at Decatur, having, on the 7th of November, lost by fire it's charter, jewels and 
        furniture; a new charter is hereby granted to said Lodge, free of charge and it's
        dues for the present year remitted.

fter this Lodge burned down, Rising Sun Lodge moved it’s location to a two-story building owned by Brother R. P. Baker, which was just down the block on the corner of Bank Street and Market Street.  This building was closer to the river, and served as Rising Sun’s designated Lodge for several years.

    In 1877 James M. Brundidge represented Rising Sun Lodge 29 at Grand Lodge in Montgomery, Ala.31

 The first of two major yellow fever epidemics struck Decatur in 1878 with 58 confirmed deaths36 and the membership of Rising Sun Lodge 29 escaped not.
    The November 23, 1878 edition of the Decatur News published the following:
        Masonic Tribute - Rising Sun Lodge No. 29 Free and Accepted Masons, mourns the
        loss of an honored and highly esteemed member, The Rev. Joel W. Whitten, late
        pastor of the Methodist Church, South, in Decatur, died of yellow fever on
        Sunday morning, October 28th. 39

     CLICK HERE to be redirected to his Find A Grave Memorial #52999250 and additional biographical information.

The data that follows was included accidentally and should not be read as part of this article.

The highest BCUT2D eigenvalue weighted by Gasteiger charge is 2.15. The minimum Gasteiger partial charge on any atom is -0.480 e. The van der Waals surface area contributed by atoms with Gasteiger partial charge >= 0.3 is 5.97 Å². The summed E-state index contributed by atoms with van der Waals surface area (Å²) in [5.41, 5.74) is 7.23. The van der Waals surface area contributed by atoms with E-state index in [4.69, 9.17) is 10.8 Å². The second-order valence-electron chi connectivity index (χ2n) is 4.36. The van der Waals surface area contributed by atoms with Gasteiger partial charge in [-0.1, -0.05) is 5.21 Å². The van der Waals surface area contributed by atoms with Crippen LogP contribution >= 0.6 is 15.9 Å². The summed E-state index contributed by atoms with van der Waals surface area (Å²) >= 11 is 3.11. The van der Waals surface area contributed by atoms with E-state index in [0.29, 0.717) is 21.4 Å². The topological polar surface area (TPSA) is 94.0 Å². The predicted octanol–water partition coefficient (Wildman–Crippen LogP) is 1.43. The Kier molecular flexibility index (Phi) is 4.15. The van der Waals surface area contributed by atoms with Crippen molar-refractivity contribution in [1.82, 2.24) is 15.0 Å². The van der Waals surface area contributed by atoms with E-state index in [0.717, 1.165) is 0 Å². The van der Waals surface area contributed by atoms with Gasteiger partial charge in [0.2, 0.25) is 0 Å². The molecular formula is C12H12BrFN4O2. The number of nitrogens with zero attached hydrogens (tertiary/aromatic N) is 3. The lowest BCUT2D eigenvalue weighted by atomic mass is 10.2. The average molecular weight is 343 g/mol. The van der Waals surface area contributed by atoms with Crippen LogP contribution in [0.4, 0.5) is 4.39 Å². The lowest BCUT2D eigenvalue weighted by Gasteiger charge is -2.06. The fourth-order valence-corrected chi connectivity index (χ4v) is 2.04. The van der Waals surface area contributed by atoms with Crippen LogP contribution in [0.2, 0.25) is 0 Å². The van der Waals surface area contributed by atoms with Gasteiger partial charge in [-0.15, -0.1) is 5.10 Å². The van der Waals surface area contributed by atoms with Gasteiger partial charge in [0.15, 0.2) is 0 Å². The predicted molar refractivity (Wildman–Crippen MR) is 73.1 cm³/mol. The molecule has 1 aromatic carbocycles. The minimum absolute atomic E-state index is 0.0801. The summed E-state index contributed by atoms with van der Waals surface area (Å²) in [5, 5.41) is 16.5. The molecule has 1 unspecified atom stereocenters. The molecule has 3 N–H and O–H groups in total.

On December 2, 1878, it was resolved at Grand Lodge "That The Dues of Rising Sun Lodge No. 29 be remitted for the present year, that lodge having suffered severely on account of the yellow fever."  42

    P. J. Edwards (1847-1916) was Junior Warden in 1877 and 1878.  Perry Jackson Edwards was born at Milledgeville, GA.  In May, 1861, he enlisted, at the age of thirteen, in Company A, Sixteenth Georgia Battalion, Stewart's Brigade, Walker's Division.  Both Stewart and Walker were killed in the Battle of Atlanta in 1864.
    He was in the service about two years and nine months and participated in the battles of Kennesaw, and in the Atlanta campaign, was with General Hood at Franklin and Nashville.
    He was never wounded but was captured in April, 1864 and held as a prisoner of war.  He was paroled on the 23rd day of April, 1865 at Macon, Ga.
    After attending the University of Georgia for two years, he was employed by the Louisville & Nashville Railroad Company.  In 1873 he moved to Decatur, Alabama where he was a car inspector.
    For the sum of $3,500, a deed was filed in the Morgan County Probate Court, transferring the 50-foot lot at the corner of Bank and Walnut Streets to the Decatur Lodge I. O. O. F.  The property was owned by a combine of local men, who bought it during the boom days.  The deed was signed by Col. C. C. Harris and P. J. Edwards, trustees.
    It is understood the Odd Fellows will, in the near future erect a handsome two story double brick store building on the lot. 60
CLICK HERE to be re-directed to his Find A Grave Memorial #39805373 and additional biographical information.